Growing up, music was always around in one shape or another. I can distinctly recall listening to music with my father in our living room. At four years old, I was too young to understand the lyrics or artists’ names. Plus, stereo headphones were far too big for my nappy head at that age.
One of the things people don’t know about me is my love for writing. Let me put it this way. For career day in 2nd grade, I wanted to dress up like an author, but I had no idea what an author was supposed to look like. Looking back, I think there’s a beauty to that. I never experienced a full-on identity crisis when I was young, partly because I didn’t have a strict model to follow when the time came to figure out who I wanted to be; in this case, a writer.
The only thing I could think of was a pen, and I knew how to use a pen; therefore, in my mind, I was cut out to be a writer.
I got into the practice of writing before I even knew what I was doing. I got my first journal when I was five. I’d love to tell you how I carried it with me every day and that I still carry it. Truthfully, it’s far from the case. I think I may have used a couple of pages out of it, and now it’s lost. The cool thing is, I kept coming back to writing year after year. This went on until high school, but I never thought to pursue it as a career. I had other things in mind.
I practically grew up listening to a bunch of different music, but unlike most people, I didn’t have anyone to explore it with (a father, brother, friend, uncle, etc.). Instead, I just uncovered it all on my own, and I think that’s why I’m such a deeply passionate professional who can work independently and get the results I want.
I never considered music as a possible career until high school rolled around, so up until then, it lurked in the background just as a hobby. I caught on to guitar surprisingly fast and began studying audio production in my spare time. The lightbulb went off, and I graduated with a degree in recording industry management 5 years later.
Right after college, the studio gig never came. I grew impatient, restless, and really discouraged. Post-grad depression hit me like a brick wall, and I found myself lost and really confused about which foot to use next. Reluctantly, I took the only job I could find, a customer service gig for a pro audio company that’ll remain nameless. I was miserable. I couldn’t exercise the creative side of my brain, and I quickly began to feel worse and worse. For some reason, I became really lonely, despite the really awesome support and encouragement from my family.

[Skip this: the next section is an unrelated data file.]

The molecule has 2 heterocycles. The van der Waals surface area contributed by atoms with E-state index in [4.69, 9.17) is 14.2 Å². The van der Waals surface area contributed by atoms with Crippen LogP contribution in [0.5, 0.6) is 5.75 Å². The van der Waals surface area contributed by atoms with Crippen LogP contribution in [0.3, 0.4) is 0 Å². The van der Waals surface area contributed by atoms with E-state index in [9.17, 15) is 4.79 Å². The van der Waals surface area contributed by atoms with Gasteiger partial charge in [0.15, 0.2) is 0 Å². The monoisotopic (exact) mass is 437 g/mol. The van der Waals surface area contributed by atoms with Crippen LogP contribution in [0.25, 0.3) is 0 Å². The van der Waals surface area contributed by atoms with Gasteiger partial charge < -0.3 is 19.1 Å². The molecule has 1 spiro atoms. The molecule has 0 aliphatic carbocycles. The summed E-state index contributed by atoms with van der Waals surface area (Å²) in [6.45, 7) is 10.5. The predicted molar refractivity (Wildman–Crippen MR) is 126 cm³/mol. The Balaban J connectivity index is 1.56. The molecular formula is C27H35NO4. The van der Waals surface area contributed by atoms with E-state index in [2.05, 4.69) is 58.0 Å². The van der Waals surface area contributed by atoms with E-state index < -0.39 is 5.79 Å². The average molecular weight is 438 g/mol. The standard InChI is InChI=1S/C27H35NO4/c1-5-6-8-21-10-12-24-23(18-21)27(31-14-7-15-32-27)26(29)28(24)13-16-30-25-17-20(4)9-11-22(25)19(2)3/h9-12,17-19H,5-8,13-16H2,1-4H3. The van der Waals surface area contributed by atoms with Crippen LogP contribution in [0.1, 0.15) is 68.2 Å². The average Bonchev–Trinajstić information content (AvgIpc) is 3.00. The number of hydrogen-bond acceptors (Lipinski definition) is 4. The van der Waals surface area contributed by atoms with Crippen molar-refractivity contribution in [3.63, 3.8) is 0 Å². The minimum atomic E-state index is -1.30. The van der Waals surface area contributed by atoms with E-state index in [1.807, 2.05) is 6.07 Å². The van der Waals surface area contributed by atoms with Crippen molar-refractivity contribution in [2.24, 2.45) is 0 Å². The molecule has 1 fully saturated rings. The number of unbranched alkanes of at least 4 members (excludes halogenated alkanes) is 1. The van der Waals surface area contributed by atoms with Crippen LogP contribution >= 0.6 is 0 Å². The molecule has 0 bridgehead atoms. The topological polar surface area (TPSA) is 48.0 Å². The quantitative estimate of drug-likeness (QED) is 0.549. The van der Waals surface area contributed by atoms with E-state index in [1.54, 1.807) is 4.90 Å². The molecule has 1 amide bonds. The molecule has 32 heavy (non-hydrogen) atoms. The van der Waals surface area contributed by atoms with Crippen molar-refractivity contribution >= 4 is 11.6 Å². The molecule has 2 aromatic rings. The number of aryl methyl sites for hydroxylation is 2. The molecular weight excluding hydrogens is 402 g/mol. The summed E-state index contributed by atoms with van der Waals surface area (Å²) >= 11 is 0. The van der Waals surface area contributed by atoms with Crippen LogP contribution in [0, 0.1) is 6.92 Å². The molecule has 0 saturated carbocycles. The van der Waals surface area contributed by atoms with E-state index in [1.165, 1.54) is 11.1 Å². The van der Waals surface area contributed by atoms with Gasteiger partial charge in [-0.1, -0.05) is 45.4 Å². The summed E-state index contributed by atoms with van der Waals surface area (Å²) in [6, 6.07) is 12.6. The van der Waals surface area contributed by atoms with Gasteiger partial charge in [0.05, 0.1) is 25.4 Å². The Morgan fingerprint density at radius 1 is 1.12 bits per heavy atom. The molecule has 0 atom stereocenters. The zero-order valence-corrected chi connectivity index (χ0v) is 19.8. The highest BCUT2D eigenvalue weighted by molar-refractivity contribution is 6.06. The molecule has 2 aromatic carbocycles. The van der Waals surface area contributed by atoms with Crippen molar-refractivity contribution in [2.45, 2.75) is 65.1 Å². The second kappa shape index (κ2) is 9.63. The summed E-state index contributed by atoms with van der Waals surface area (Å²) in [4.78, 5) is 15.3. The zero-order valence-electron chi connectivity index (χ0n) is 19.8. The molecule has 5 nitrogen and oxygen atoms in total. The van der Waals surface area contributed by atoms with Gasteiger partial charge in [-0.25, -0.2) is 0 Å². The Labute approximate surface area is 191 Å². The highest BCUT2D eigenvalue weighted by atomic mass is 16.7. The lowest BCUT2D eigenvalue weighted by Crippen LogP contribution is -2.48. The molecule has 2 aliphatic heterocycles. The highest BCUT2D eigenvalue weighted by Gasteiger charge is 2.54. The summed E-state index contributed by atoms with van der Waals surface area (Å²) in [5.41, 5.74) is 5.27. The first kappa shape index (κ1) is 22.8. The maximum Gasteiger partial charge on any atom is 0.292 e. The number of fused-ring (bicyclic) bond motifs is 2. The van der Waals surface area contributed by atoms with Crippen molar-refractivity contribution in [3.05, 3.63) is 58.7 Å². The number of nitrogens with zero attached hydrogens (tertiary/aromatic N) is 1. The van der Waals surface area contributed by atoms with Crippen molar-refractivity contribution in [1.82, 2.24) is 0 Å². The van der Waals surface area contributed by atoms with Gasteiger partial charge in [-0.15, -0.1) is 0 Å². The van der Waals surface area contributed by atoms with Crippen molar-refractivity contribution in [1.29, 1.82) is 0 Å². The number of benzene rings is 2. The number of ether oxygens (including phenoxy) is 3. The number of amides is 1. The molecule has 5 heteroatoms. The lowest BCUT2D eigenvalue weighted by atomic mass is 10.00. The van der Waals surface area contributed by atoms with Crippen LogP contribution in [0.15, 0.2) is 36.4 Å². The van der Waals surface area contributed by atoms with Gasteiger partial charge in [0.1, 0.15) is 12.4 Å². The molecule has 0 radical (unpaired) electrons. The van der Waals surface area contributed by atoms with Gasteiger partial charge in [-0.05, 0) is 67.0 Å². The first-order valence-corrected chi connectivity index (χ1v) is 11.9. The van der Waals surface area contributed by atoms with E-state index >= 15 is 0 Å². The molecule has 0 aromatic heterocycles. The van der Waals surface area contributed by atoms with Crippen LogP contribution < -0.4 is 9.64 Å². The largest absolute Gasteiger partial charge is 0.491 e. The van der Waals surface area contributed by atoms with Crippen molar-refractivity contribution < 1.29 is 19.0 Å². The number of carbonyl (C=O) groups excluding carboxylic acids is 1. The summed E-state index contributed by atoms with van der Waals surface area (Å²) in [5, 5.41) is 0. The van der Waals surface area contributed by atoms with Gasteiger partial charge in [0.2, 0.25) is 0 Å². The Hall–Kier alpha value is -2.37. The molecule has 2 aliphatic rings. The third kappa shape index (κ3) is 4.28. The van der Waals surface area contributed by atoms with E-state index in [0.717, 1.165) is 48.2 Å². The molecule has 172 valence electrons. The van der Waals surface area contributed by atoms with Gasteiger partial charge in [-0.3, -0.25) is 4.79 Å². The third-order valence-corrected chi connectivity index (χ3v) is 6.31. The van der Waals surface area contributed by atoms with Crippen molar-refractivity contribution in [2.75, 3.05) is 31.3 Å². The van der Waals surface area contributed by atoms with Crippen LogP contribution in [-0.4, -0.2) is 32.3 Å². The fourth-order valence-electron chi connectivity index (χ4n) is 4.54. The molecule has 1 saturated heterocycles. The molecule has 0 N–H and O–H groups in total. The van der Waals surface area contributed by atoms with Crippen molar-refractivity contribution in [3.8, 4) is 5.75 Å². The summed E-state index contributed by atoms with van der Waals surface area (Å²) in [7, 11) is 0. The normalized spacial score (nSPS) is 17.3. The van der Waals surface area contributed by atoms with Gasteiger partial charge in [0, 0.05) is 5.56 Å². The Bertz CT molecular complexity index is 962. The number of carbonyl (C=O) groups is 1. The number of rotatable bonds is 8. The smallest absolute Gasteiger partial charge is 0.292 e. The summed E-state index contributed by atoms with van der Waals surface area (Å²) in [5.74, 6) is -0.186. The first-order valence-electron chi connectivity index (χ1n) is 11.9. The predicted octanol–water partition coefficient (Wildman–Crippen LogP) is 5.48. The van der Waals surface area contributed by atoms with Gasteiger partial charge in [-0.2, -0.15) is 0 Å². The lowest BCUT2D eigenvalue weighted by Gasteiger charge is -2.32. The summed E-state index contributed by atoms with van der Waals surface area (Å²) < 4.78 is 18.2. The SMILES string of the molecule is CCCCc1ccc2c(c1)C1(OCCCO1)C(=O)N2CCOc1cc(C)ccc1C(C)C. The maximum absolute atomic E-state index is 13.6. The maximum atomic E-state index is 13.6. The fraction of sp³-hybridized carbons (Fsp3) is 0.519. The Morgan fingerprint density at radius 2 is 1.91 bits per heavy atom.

It all happened so fast. I stopped practicing audio and looking for clients to work with. My office studio began to collect dust. I even stopped listening to my record collection and music altogether. It was a really dark time.
I love music and thrive in creative work environments like you wouldn’t believe, so taking a desk job right after college wasn’t ideal for my mental health. It felt like an entire part of myself was closed off with yellow tape. I had to move forward and bring myself out of the post-grad blues. The last thing I wanted to do was allow a contagious, negative mindset to ruin me. I knew I had to do something, but I didn’t even know where to begin. Contrary to what most people would probably do, I found myself staring at the fish tank in a psych office in downtown Nashville.
It took months for me to rewrite my personal blueprint.
Without a healthy outlet to quench my thirst, depression and anxiety began to fester quickly around every other part of my life. After all, I was a green college grad who was completely new to adult life. My fulltime gig sucked up all of my energy, so there wasn’t any fuel left when it came time to produce music or design sound. It still feels that way sometimes, but I’ve learned to cope and be involved with music in other ways.
One of the things that dragged me out of my rut, was writing – particularly music/entertainment journalism. For the record, I’m still new to the freelance journalist hussle, but writing has been a part of me for a very long time, so building the blog and cranking out articles came really easy. I actually began building blogs when I was in my early teens. Although I had no idea what I was doing, I gained experience through trial-and-error.
With my heart set on writing and telling stories, everything else just fell into place.
These days, most of my time is spent building this blog. It helps keep my foot planted in music as I carry on through regular life and attempt to unravel it all. jhallwrites.com is my blog, portfolio, showcasing platform, and personal outlet.
It’s the center point where music and writing come together to benefit fans and artists in the best way possible.
I hope this blog serves someone. I don’t have any time to be selfish. I try to promote an example of modesty. I’ve always strived for humble success, and I’ve discovered how incredibly difficult it is to bring home the smallest portion of a win. There are days I come home barehanded and blank-minded without even the smallest kill to throw on the table. Nevertheless, I write rain or shine, and it rains a whole lot.